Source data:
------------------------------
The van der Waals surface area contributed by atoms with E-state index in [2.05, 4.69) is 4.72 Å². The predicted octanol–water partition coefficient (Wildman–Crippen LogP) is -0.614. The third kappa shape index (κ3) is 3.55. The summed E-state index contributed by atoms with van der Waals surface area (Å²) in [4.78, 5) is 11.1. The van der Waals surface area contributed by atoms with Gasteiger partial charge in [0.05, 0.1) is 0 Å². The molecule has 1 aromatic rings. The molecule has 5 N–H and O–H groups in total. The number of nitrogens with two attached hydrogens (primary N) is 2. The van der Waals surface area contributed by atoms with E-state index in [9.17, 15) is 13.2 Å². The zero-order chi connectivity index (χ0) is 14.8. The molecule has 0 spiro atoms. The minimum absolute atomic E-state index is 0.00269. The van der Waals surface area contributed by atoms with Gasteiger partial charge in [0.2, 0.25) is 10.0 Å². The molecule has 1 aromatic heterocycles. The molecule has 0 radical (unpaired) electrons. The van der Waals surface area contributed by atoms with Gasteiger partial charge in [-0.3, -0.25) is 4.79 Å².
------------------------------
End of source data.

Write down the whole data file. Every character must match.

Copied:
The van der Waals surface area contributed by atoms with E-state index in [2.05, 4.69) is 4.72 Å². The predicted octanol–water partition coefficient (Wildman–Crippen LogP) is -0.614. The third kappa shape index (κ3) is 3.55. The summed E-state index contributed by atoms with van der Waals surface area (Å²) in [4.78, 5) is 11.1. The van der Waals surface area contributed by atoms with Gasteiger partial charge in [0.05, 0.1) is 0 Å². The molecule has 1 aromatic rings. The molecule has 5 N–H and O–H groups in total. The number of nitrogens with two attached hydrogens (primary N) is 2. The van der Waals surface area contributed by atoms with E-state index in [9.17, 15) is 13.2 Å². The zero-order chi connectivity index (χ0) is 14.8. The molecule has 0 spiro atoms. The minimum absolute atomic E-state index is 0.00269. The van der Waals surface area contributed by atoms with Gasteiger partial charge in [0.2, 0.25) is 10.0 Å². The molecule has 1 aromatic heterocycles. The molecule has 0 radical (unpaired) electrons. The van der Waals surface area contributed by atoms with Gasteiger partial charge in [-0.3, -0.25) is 4.79 Å².